Measuring and modelling estuarine macroalgae blooms and water column nutrients
Port, M. A. (Alex). (2016). Measuring and modelling estuarine macroalgae blooms and water column nutrients (Thesis, Doctor of Philosophy (PhD)). University of Waikato, Hamilton, New Zealand. Retrieved from https://hdl.handle.net/10289/10553
Permanent Research Commons link: https://hdl.handle.net/10289/10553
This thesis examines the dynamics of estuarine macroalgae blooms of the genus Ulva and the environmental factors controlling them, using process-based mathematical models as well as observation data from Tauranga Harbour (North Island, New Zealand). Based on long-term monitoring datasets of water column nutrients, temperature and irradiance, the Ulva tissue nitrogen concentration is modelled using an algebraic short-term equilibrium solution to a classic set of ordinary differential equations describing tissue nutrient dynamics. A detailed sensitivity analysis of this equilibrium solution shows that although the variability in ambient concentration of inorganic nitrogen explains 60% of model output variance, the uncertainty in two of the most influential physiological parameters has a similar magnitude of influence (32% of variance). Repeated calibrations using an algorithm with random starting points and evolutionary adaptions lead to broad and in some cases multimodal distributions of physiological parameters. Although the model performs well in reproducing observations, calibrated parameter values from individual calibrations should therefore not be interpreted as reliable estimates of physiological properties. Using a zero-dimensional simulation model of Ulva tissue nitrogen and phosphorus concentrations and biomass, seasonal and long-term population dynamics of Ulva are examined. Calibrating against a combination of all three state variables, long-term tissue nitrogen and biomass dynamics are reproduced well, while the seasonal amplitude of tissue phosphorus variability is underestimated. From the long-term observation datasets, seasonal scenarios are derived based on annual cosine fits to monthly percentiles of the observed forcing data. These scenarios represent above and below average seasons in the environmental conditions of ammonia, nitrate and phosphate concentrations in the water as well as temperature and irradiance. Comparison of the different scenarios points to the inorganic nitrogen concentrations (both ammonia and nitrate) as most influential in determining Ulva seasonal peak biomass and timing. To improve upon the existing long-term observations of water column nutrients available for Tauranga Harbour, a sampling programme was designed taking into account the challenges of accurately measuring nutrients in a tidally dominated estuary with complex geometry. Samples were taken at consecutive ebb and flood tides at the same local tidal phase at sites representing distinct subregions within the estuary. Bimonthly samples at eight sites and fortnightly samples at two sites over one year show that the statistical distributions of nutrient fractions vary between sites and between tides. At the estuary mouth, phosphate is exported, while at site further upstream, ammonia and nitrate are exported. Modelling the passive transport of nutrients using a numerical hydrodynamical model shows differences in the connectivity between subregions, and in some cases mid-term upstream transport. The contribution of upstream subregions to individual sites changes rapidly during the tidal cycle, emphasising the importance of the local tidal phase. The data collected may help to improve the sampling design of the long-term monitoring programmes in Tauranga Harbour and provide a more accurate basis for future modelling studies of Ulva population dynamics.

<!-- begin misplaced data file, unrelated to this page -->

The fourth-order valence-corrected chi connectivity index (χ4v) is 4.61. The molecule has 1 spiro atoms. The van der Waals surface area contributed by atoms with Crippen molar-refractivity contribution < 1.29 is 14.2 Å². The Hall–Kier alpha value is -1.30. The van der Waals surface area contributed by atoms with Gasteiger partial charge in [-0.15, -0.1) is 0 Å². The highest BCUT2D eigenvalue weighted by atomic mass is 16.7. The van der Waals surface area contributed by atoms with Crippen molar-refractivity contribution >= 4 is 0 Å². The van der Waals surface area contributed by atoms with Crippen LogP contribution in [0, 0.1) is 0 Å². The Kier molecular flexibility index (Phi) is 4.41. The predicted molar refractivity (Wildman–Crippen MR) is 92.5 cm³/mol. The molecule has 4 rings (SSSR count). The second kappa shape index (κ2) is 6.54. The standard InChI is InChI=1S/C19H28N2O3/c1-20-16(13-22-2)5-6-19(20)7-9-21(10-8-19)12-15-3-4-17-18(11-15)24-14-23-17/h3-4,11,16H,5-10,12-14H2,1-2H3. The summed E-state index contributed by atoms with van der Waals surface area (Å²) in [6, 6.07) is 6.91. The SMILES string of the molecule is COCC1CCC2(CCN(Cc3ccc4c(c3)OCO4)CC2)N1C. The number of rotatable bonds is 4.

University of Waikato
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